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67 Results Found For: Confucianism
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Confucianism, A Habit of the Heart
Confucianism, A Habit of the Heart (March 2016)
Bellah, Civil Religion, and East Asia
Philip J. Ivanhoe - Editor
Sungmoon Kim - Editor

Employs Robert Bellah’s notion of civil religion to explore East Asia’s Confucian revival.

Can Confucianism be regarded as a civil religion for East Asia? This book explores this question, bringing the insights of Robert Bellah to a consideration of various expressions of the contemporary Confucian revival. Bellah identified American civil religion as a religious dimension of life that can be found throughout US cult...(Read More)
 
 
Returning to Zhu Xi
Returning to Zhu Xi (December 2015)
Emerging Patterns within the Supreme Polarity
David Jones - Editor
Jinli He - Editor

A reconsideration of Zhu Xi, known as the “great synthesizer” of Confucianism, which establishes him as an important thinker in his own right.

Zhu Xi (1130–1200), the chief architect of neo-Confucian thought, affected a momentous transformation in Chinese philosophy. His ideas came to dominate Chinese intellectual life, including the educational and civil service systems, for centuries. Despite...(Read More)
 
 
Buried Ideas
Buried Ideas (November 2015)
Legends of Abdication and Ideal Government in Early Chinese Bamboo-Slip Manuscripts
Sarah Allan - Author

Four Warring States texts discovered during recent decades challenge longstanding understandings of Chinese intellectual history.

The discovery of previously unknown philosophical texts from the Axial Age is revolutionizing our understanding of Chinese intellectual history. Buried Ideas presents and discusses four texts found on brush-written slips of bamboo and their seemingly unprecedented political philosophy. Written...(Read More)
 
 
The Journal of Japanese Philosophy, Vol. #3, Issue #1
The Journal of Japanese Philosophy, Vol. #3, Issue #1 (11/2015)


 
 
Confucian Propriety and Ritual Learning
Confucian Propriety and Ritual Learning (February 2015)
A Philosophical Interpretation
Geir Sigurðsson - Author

Honorable Mention – 2018 Outstanding Book Award, presented by the Society of Professors of Education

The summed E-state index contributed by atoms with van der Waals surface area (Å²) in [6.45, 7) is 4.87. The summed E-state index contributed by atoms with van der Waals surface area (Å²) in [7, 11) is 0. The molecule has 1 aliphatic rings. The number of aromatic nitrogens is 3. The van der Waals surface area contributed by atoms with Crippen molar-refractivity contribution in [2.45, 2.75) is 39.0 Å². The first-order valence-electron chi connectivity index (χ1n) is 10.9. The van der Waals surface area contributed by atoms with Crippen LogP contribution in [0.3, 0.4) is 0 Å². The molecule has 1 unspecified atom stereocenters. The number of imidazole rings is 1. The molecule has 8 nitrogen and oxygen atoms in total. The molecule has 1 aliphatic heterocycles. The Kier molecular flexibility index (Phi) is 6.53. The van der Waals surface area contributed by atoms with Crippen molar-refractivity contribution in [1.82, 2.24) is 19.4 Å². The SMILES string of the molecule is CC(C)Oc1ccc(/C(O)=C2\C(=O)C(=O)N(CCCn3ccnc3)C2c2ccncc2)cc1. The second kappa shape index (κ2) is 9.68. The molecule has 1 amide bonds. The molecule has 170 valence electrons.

A reconsideration of the Confucian concept li (ritual or ritual propriety), one that references Western philosophers as well as the Chinese context.

Geir Sigurðsson offers a reconsideration of li, often translated as “ritual”...(Read More)
 
 
The Sage Returns
The Sage Returns (February 2015)
Confucian Revival in Contemporary China
Kenneth J. Hammond - Editor
Jeffrey L. Richey - Editor

An interdisciplinary exploration of the contemporary Confucian revival.

Until its rejection by reformers and revolutionaries in the twentieth century, Confucianism had been central to Chinese culture, identity, and thought for centuries. Confucianism was rejected by both Nationalists under Chiang Kai-shek and Mao Zedong’s Communist Party, which characterized it as an ideology of reaction and repression. Yet th...(Read More)
 
 
Whose Tradition? Which Dao?
Whose Tradition? Which Dao? (January 2015)
Confucius and Wittgenstein on Moral Learning and Reflection
James F. Peterman - Author

Considers the notable similarities between the thought of Confucius and Wittgenstein.

In an incisive work of comparative philosophy, James F. Peterman considers the similarities between early Chinese ethicist Confucius and mid-twentieth century philosopher Ludwig Wittgenstein. Their enduring legacies rest in no small part on projects to restore humanity to healthy ways of living and thinking. Confucius offers a method of answerin...(Read More)
 
 
The Journal of Japanese Philosophy, Vol. #2, Issue #1
The Journal of Japanese Philosophy, Vol. #2, Issue #1 (11/2014)


 
 
Why Be Moral?
Why Be Moral? (November 2014)
Learning from the Neo-Confucian Cheng Brothers
Yong Huang - Author

Explores the resources for contemporary ethics found in the work of the Cheng brothers, canonical neo-Confucian philosophers.
Yong Huang presents a new way of doing comparative philosophy as he demonstrates the resources for contemporary ethics offered by the Cheng brothers, Cheng Hao (1032–1085) and Cheng Yi (1033–1107), canonical neo-Confucian philosophers. Huang departs from the standard method of Chinese/Western c...(Read More)
 
 
Gendering Chinese Religion
Gendering Chinese Religion (September 2014)
Subject, Identity, and Body
Jinhua Jia - Editor
Xiaofei Kang - Editor
Ping Yao - Editor

A gender-critical consideration of women and religion in Chinese traditions from medieval to modern times.

Gendering Chinese Religion marks the emergence of a subfield on women, gender, and religion in China studies. Ranging from the medieval period to the present day, this volume departs from the conventional and often male-centered categorization of Chinese religions into Confucianism, Buddhism, Daoism, and popular ...(Read More)
 
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